Bishop Solar Power Information & Peak Sun Hours
Solar Green Energy Summary for Bishop, Texas
Fixed Tilt Sunlight Hours: 5.9 hours per day
1-Axis Tilt Sunlight Hours: 7.3 hours per day
2-Axis Tilt Sunlight Hours: 8 hours per day
Peak sun hours is arguably the most important number to consider before installing your solar panels. Unlike total sun hours, peak sun hours are calculated by looking at the amount of sunlight hours in a 24 hour period that is strong enough to be absorb by a solar panel. One way to imagine peak sun hours is to think about a solar powered calculator you owned in school. If you covered the solar panel with your finger, or tried to use the calculator in the dark, the calculator would not work. As you slowly exposed the calculator to light the calculator would eventually turn on and be usable. The same is true with peak sun hours; these are the hours that your solar panels receive enough sunlight to work. Looking at the average peak sunlight hours of 5.9 per day can help you determine the amount of solar panels you need to install to power your home or business in Bishop, Texas.
The equator has a latitude of zero while Bishop has a latitude of 27.6. Any city located on the equator will receive the most sunlight throughout the year because the sunlight arrives at a perpendicular 90 degree angle to the earth at the equator. The further you are from the equator the more your daily sunlight hours can vary.
Since a fixed solar panel is set in one position it is ideal to place it at an angle that will expose the panel to the most sunlight throughout the year. This angle is generally the same angle of your latitude which is 27.6 for Bishop. You do not need to strategically place a 1-axis or 2-axis panel as much as you do a fixed panel. A 1-axis panel follows the movement of the sun during the day. Additionally, a 2-axis panel also adjusts for the suns various positions in the sky throughout the year.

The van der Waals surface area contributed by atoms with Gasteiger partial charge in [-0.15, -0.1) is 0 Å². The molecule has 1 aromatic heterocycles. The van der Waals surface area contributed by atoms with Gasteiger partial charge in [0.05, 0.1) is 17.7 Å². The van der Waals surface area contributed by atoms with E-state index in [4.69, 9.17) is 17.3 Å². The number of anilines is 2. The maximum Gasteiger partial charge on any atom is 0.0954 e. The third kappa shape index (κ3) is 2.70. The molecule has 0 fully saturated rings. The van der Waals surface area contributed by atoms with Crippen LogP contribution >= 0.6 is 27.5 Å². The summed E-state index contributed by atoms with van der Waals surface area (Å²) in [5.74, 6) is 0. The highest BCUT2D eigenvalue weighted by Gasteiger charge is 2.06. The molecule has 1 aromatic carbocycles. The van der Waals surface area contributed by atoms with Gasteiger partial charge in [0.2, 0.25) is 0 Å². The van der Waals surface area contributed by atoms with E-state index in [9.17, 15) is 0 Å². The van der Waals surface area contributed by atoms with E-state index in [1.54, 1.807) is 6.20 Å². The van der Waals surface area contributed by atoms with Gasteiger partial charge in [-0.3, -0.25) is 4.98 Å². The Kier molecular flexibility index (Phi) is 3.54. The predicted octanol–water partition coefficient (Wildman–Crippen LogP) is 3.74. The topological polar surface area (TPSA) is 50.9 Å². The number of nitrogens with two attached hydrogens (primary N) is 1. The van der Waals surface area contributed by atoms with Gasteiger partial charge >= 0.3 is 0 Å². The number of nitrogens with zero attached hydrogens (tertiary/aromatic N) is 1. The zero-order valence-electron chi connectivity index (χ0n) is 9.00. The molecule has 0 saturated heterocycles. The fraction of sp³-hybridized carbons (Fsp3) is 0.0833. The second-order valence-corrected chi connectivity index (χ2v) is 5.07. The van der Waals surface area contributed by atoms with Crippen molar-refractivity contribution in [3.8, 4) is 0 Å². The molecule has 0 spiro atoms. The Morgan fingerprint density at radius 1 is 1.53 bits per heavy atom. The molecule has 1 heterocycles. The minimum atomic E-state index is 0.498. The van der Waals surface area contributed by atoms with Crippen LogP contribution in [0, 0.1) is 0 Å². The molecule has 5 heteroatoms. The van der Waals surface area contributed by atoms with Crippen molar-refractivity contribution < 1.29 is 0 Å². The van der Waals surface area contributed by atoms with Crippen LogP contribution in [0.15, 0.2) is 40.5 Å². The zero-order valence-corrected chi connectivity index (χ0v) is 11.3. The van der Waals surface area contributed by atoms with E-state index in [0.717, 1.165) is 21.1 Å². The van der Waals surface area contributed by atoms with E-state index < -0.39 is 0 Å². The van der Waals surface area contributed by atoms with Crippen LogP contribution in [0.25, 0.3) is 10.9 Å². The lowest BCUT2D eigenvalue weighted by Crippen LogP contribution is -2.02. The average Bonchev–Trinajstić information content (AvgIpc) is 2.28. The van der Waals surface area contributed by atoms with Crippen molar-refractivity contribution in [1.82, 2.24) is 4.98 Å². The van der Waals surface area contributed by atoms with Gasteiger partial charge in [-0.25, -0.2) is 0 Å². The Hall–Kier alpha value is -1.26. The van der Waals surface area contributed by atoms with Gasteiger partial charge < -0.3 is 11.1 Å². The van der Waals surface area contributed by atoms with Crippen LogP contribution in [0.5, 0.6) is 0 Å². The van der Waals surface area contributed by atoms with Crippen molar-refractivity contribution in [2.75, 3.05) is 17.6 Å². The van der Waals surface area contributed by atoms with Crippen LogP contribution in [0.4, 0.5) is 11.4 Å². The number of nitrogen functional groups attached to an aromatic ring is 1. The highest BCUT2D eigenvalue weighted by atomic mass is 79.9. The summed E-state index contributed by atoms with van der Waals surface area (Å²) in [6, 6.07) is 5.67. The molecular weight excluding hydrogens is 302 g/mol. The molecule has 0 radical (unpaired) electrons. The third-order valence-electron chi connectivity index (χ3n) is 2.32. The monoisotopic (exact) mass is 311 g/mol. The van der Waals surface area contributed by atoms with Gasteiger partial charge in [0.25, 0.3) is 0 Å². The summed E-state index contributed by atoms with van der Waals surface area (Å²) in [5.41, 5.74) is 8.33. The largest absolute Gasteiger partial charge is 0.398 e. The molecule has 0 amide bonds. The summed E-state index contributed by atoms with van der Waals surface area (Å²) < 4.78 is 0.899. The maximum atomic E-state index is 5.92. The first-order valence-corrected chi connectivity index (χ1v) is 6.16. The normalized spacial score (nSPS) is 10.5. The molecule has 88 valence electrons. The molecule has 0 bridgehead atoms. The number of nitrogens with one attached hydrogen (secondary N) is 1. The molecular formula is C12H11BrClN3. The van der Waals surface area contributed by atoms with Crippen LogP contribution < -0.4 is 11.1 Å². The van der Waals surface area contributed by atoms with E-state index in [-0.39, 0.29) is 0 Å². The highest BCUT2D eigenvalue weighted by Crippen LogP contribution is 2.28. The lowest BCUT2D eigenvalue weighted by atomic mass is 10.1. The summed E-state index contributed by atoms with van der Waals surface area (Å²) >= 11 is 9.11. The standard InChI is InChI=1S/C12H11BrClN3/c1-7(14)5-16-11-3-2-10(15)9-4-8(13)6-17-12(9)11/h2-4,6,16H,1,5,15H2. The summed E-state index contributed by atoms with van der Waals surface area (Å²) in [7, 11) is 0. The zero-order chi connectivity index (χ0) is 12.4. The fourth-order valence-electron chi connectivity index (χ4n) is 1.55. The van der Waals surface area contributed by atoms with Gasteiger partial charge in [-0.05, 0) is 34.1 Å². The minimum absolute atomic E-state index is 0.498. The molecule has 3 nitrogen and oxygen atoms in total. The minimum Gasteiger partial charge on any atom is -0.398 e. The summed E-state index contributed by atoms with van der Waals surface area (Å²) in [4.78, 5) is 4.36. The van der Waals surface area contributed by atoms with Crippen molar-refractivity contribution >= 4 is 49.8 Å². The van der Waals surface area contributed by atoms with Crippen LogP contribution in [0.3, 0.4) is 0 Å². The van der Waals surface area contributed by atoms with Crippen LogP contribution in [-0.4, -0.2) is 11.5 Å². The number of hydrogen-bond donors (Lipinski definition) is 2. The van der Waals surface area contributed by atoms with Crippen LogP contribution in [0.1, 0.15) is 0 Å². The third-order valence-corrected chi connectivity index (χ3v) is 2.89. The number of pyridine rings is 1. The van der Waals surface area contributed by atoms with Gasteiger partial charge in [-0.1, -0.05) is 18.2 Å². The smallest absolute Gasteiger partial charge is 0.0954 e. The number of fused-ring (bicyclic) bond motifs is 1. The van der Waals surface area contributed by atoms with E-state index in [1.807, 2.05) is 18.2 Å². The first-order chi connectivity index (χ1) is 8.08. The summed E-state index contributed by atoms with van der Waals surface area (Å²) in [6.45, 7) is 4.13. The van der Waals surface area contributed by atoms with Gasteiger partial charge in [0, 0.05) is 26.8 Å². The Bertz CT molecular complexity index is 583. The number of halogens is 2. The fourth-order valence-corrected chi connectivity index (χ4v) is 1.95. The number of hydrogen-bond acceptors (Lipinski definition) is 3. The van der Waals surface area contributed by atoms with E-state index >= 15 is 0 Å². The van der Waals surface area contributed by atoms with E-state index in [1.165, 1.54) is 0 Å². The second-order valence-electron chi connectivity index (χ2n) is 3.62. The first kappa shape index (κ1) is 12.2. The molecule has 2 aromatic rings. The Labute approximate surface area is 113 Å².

Although weather predicting technology has greatly evolved over time, it is still a rather unpredictable factor that will affect the amount of peak sun hours your solar power system will receive. Cloudy days for example will usually have lower peak sun hours that a clear sunny day. And areas that usually have more average sunny days per year will probably have higher peak sun hours that areas that are often overcast or stormy.
In Bishop you can look at the average peak sun hours of a fixed solar panel mount, which will be 5.9 hours. This number iis an estimate based on data of previous years. With a tracking mount in Bishop you could theoretically increase the amount of peak sun hours per with a 1-axis mount, and get 7.3 hours, or a 2-axis mount and potentially increase your average to 8 hours.